I’m a writer.
People have snickered and rolled their eyes when I’ve said that because I’m not published. Therefore, I must not be a “real” writer.
I’ve always lived by the words of Dr. Wayne Dyer. “When you believe it, you’ll see it.” To help solidify my dream of becoming a published writer, I visualize myself attending book signings, imagine my name on the New York Times Bestseller list, role play with an invisible agent as we discuss my next project. I’ve even designed covers for my unsold manuscripts and pinned them to my bulletin board.
And then reality hits. There are bills to pay, issues that need resolving, grandchildren that need a hug, a husband who needs a hug. It can be difficult to maintain a dream when life adds a sobering dash of reality.
I’m a writer. I will persevere.
After everyone is asleep and the chores are done, I sit in front of my computer and summon my muse. Some nights are easier than others, but eventually the words come. A few at first, then a deluge until the pages tick by one at a time.
I would like nothing better than to be a full time writer, published or not. Writing makes me feel alive. The need to tell my stories calls to me like the song of an unseen siren. I must write. I have no choice.
The most difficult part of my journey to publication has been the incredible amount of patience that’s required and expected. I’ve even factored that knowledge into my submission process as I search for agents and editors who accept electronic sumitttals over snail mail. It’s actually quicker to graduate with a Bachelor’s Degree than it is to get published.
Think about it. You spend six months to a year writing and revising your manuscript, and that’s a conservative estimate. If you query an agent, it can be three months to more than a year before you receive a response, but at least you can query multiple agencies. If you query a publishing house, you must wait for a response before sending it to another. Again, you are probably looking at six months to a year. Let’s say an agent requests a partial. Several months later, they request a full. If you’re lucky, they will start sending it out immediately, but there are no guarantees. And if you’re very lucky, an editor might decide to pick it up. This process might take another six months to a year, especially if the editor wants revisions before they offer a contract.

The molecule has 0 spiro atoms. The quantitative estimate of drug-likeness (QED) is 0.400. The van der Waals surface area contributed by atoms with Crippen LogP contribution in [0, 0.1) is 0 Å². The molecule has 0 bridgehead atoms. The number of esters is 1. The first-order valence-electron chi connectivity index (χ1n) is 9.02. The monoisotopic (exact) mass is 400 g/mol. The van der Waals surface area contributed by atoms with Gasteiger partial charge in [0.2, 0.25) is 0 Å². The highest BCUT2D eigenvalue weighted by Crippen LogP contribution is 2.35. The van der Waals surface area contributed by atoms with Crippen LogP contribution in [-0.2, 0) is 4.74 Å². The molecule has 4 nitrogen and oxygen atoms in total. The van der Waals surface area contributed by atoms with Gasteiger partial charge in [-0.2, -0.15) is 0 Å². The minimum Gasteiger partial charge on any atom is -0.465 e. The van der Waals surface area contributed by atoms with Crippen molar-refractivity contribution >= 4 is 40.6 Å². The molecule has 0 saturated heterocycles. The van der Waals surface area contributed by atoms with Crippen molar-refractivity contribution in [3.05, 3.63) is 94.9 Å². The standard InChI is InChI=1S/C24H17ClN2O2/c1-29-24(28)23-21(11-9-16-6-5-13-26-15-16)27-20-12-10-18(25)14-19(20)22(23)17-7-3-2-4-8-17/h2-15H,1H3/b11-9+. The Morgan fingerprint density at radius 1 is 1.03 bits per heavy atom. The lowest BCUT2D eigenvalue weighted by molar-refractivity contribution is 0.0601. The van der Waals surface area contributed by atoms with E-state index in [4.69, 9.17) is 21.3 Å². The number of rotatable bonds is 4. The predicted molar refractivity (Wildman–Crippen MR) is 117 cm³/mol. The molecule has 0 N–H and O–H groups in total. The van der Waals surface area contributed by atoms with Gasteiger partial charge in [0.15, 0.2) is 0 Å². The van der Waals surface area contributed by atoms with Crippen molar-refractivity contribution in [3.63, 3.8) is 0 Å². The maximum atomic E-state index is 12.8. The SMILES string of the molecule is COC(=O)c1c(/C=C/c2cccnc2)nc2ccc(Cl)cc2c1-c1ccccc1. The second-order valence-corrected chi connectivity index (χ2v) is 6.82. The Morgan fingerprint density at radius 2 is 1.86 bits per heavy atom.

Finally you can smile. You’ve sold your first manuscript. But it will be another year to eighteen months before it ever arrives on a book shelf. Advances and royalties are balanced against net sales and returns. Don’t toss out those Ramen Noodles yet.
I think this archaic system is why so many writers are exploring the option of self- publishing through venues like Kindle and Smashwords. It’s also why a growing number of published authors are self-publishing their backlist once they’ve regained their rights. It’s quick. You have control of the process.
On the flip side, you’re also responsible for all marketing efforts. It’s certainly not for everyone, but I like the fact that the opportunity is there. While you’re waiting for “the call”, you can be building a backlist of titles and a following. In this economy, that’s an attractive option to a print publisher.
If you’ve reached this point in the blog, you’re probably wondering why I even bother to pursue a writing career. The investment of time and energy is huge. The payout–at least in the beginning–is meager. It’s not easy and it’s often dehumanizning. Why do I do it?
I’m a writer.